Chapter 2 Notes
All eukaryotic cells have these functions in common:
(1) the DNA is contained within a membranebound nucleus
(2) a cell membrane comprised of a phospholipid bilayer (double layer) and embedded proteins separates the cell’s
contents from its surroundings.
(3) filling the cell interior is the jellylike cytoplasm, which consists of everything outside nucleus but within cell
membrane (includes the organelles, cytosol, and molecules/ions dissolved or suspended in the cytosol); cytosol:
the fluid itself
Although most animal cells have similar structures, there is great diversity in the form, size, and specialized features
of animal cells (same with plants).
Nucleus Nucleus contains DNA, which Nucleoplasmthick fluid filling the nucleus
stores and replicated the genetic Nuclear matrixnetwork of protein fibres providing internal
info of the cell. structure and support
Nucleolusa nonmembrane bound structure in the nucleus,
Each molecule of DNA in the which contains RNA, proteins, and chromatin.
nucleus combines with an equal Nuclear envelopea double membrane consisting of 2
mass of protein to form a phospholipid bilayers, which separates the nucleus from the
chromosome. Chromosomes are rest of the cell (surrounds the nucleolus)
visible only in dividing cells; in non
The nuclear envelope is studded with thousands of nuclear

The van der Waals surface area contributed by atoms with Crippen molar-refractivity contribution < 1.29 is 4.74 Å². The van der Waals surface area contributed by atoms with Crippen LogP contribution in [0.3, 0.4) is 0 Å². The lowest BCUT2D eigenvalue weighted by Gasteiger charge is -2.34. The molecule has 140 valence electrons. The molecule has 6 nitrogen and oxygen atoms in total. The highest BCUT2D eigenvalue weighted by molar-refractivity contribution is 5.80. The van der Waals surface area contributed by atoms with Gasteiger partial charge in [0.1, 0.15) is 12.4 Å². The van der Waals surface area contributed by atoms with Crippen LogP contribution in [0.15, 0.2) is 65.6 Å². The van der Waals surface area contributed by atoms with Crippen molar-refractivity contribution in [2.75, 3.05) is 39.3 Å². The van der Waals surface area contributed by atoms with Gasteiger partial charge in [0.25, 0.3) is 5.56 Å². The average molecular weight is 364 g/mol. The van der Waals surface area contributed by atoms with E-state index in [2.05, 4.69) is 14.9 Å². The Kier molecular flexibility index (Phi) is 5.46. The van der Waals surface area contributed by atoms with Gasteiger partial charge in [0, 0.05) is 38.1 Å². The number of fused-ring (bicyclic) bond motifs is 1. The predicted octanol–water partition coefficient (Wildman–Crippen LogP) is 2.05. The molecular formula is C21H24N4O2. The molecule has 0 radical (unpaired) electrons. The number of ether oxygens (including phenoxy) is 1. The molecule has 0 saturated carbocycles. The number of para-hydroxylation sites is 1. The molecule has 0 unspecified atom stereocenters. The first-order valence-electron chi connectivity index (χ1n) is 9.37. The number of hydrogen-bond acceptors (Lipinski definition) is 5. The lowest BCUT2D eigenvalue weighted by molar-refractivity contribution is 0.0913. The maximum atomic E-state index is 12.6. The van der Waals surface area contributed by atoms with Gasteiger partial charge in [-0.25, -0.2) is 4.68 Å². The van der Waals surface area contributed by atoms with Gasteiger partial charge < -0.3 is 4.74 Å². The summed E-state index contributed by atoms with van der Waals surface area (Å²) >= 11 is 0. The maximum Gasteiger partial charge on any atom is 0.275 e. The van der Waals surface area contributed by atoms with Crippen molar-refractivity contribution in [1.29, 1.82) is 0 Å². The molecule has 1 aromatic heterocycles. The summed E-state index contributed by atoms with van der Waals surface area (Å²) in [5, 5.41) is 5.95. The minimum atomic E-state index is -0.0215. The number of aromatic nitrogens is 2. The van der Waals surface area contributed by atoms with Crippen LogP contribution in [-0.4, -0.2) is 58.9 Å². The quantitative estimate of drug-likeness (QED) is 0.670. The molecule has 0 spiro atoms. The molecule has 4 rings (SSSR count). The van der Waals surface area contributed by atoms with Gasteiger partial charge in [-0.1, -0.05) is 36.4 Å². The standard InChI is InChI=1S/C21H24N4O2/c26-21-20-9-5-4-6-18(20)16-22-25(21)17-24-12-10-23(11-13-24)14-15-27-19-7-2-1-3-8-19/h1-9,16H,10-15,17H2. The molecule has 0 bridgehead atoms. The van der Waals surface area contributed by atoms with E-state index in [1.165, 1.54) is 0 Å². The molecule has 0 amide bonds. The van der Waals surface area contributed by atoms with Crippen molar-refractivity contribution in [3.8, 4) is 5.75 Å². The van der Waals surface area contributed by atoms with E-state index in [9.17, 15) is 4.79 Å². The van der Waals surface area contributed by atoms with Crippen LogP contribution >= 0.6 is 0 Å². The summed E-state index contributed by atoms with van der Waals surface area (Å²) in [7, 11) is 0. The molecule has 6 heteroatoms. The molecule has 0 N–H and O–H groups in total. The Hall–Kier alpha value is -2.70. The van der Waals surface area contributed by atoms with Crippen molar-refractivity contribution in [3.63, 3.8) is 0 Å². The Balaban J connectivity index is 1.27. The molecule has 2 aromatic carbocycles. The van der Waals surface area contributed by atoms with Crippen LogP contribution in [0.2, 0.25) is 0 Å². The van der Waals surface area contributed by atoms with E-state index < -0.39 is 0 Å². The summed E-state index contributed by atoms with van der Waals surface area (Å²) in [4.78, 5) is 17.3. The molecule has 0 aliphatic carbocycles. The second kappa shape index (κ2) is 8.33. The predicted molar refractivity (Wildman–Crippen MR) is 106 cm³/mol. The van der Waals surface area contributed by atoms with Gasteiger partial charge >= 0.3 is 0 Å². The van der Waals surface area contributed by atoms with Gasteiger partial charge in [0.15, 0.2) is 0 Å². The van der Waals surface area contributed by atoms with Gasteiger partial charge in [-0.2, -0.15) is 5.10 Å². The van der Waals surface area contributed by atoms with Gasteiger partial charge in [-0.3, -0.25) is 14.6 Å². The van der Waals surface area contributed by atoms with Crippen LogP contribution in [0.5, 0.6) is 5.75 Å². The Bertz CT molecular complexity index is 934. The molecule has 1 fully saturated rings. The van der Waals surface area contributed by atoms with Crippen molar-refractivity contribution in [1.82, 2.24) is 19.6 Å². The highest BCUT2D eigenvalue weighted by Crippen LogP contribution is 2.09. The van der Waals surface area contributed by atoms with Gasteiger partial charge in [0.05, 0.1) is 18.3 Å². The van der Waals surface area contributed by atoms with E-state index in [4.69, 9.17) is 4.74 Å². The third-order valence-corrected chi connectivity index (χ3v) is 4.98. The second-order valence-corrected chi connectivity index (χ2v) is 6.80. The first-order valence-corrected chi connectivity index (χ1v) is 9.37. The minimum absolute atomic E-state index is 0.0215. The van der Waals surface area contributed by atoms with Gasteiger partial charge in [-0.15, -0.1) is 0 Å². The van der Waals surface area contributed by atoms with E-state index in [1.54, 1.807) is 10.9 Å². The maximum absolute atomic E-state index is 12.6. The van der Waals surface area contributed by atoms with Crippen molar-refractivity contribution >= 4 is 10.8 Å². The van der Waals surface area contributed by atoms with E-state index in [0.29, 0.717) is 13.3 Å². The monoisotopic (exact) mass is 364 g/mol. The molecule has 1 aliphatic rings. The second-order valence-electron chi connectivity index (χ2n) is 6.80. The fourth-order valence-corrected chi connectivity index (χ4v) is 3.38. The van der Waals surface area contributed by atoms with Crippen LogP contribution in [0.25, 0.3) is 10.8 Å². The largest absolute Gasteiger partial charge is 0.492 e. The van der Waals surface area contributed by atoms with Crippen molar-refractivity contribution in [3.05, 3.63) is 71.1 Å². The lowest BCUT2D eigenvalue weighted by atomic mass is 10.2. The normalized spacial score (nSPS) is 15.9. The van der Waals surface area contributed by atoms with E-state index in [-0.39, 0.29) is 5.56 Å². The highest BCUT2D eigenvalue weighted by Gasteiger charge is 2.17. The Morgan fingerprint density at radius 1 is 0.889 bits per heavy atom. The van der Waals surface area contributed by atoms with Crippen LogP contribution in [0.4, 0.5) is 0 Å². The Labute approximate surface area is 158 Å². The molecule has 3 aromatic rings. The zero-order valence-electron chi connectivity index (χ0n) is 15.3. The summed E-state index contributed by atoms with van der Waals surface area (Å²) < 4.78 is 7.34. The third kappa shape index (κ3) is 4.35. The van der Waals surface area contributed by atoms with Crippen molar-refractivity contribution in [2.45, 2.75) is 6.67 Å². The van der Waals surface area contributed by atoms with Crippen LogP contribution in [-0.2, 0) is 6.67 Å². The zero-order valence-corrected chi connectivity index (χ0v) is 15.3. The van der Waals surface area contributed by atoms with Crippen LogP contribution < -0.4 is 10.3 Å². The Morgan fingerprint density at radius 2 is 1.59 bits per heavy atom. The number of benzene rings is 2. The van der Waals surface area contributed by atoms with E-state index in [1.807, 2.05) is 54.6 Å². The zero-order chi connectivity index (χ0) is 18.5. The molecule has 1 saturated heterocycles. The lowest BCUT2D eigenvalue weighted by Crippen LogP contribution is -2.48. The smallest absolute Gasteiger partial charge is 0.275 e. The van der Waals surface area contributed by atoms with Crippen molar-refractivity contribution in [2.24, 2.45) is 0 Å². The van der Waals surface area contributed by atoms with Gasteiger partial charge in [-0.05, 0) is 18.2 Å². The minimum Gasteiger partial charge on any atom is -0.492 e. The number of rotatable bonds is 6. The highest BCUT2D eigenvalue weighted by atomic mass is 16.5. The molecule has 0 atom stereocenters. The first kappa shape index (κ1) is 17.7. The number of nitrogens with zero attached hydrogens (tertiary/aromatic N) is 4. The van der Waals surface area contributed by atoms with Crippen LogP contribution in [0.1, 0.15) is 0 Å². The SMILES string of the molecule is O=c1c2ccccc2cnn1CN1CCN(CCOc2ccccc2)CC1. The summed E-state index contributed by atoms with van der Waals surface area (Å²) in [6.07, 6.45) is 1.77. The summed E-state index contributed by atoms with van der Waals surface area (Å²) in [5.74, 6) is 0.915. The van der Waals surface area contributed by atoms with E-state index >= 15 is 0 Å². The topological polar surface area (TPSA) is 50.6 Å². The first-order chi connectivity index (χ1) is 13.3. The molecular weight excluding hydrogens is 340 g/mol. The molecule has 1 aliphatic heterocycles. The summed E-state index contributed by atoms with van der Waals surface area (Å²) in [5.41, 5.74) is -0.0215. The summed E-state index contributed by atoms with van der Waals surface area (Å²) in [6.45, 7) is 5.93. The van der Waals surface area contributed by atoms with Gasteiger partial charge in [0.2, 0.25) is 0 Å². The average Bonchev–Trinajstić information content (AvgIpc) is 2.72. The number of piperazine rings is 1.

dividing cells, a complex mixture ofpore complexesgroups of proteins that form opening in
DNA and proteins is called the nuclear envelope (small particles such as water and ions
chromatin (unfolded state of travel easily through these openings, but the passage of
chromosomes) macromoleculesRNAis controlled by the nuclear pores. (pg.
Endoplasmic The ER is a complex system of The nuclear envelope is connected to and part of a complex of
channels and sacs composed of membranebound sacs call ER.
Reticulum membranes enclosing lumen Ribosomesstructures composed of RNA and proteins, and
(space in between 2 bilayers); it is
responsible for synthesis of proteins
made up of rough ER and smooth
ER The smooth ER synthesis lipids and lipidcontaining molecules
such as the phospholipids that make up membranes.
In liver, smooth ER helps detoxify drugs and alcohol; in
ovaries/testes, smooth ER produces testosterone and
• Consists of the nuclear envelope, ER, Golgi apparatus, and vesicles.